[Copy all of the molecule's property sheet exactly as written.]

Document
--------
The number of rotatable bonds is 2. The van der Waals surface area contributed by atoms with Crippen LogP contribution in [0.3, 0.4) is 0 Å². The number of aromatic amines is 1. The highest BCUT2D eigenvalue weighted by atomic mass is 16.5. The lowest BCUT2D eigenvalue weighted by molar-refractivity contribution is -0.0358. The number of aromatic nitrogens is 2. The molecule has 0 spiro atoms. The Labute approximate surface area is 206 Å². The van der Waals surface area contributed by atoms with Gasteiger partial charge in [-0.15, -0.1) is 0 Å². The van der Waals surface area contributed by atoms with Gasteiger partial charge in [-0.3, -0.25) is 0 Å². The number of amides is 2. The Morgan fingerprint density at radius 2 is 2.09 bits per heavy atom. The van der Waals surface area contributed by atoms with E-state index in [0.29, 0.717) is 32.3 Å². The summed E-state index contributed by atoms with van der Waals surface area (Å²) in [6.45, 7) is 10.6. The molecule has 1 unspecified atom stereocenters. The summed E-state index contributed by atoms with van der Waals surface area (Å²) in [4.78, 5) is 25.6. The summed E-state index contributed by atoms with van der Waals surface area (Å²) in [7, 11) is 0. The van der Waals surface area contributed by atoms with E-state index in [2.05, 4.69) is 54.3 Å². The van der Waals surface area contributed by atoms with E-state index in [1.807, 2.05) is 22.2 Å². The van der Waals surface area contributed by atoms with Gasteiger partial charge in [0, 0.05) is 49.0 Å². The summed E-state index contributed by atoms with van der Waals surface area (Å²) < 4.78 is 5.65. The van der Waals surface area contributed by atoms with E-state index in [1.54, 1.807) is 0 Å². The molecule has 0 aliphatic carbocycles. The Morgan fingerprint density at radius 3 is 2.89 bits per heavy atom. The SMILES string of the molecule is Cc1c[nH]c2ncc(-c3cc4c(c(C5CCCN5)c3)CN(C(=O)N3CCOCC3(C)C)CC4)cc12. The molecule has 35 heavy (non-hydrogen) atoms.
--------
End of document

The number of rotatable bonds is 2. The van der Waals surface area contributed by atoms with Crippen LogP contribution in [0.3, 0.4) is 0 Å². The number of aromatic amines is 1. The highest BCUT2D eigenvalue weighted by atomic mass is 16.5. The lowest BCUT2D eigenvalue weighted by molar-refractivity contribution is -0.0358. The number of aromatic nitrogens is 2. The molecule has 0 spiro atoms. The Labute approximate surface area is 206 Å². The van der Waals surface area contributed by atoms with Gasteiger partial charge in [-0.15, -0.1) is 0 Å². The van der Waals surface area contributed by atoms with Gasteiger partial charge in [-0.3, -0.25) is 0 Å². The number of amides is 2. The Morgan fingerprint density at radius 2 is 2.09 bits per heavy atom. The van der Waals surface area contributed by atoms with E-state index in [0.29, 0.717) is 32.3 Å². The summed E-state index contributed by atoms with van der Waals surface area (Å²) in [6.45, 7) is 10.6. The molecule has 1 unspecified atom stereocenters. The summed E-state index contributed by atoms with van der Waals surface area (Å²) in [4.78, 5) is 25.6. The summed E-state index contributed by atoms with van der Waals surface area (Å²) in [7, 11) is 0. The van der Waals surface area contributed by atoms with E-state index in [2.05, 4.69) is 54.3 Å². The van der Waals surface area contributed by atoms with E-state index in [1.807, 2.05) is 22.2 Å². The van der Waals surface area contributed by atoms with Gasteiger partial charge in [0, 0.05) is 49.0 Å². The summed E-state index contributed by atoms with van der Waals surface area (Å²) < 4.78 is 5.65. The van der Waals surface area contributed by atoms with E-state index in [1.54, 1.807) is 0 Å². The molecule has 0 aliphatic carbocycles. The Morgan fingerprint density at radius 3 is 2.89 bits per heavy atom. The SMILES string of the molecule is Cc1c[nH]c2ncc(-c3cc4c(c(C5CCCN5)c3)CN(C(=O)N3CCOCC3(C)C)CC4)cc12. The molecule has 35 heavy (non-hydrogen) atoms.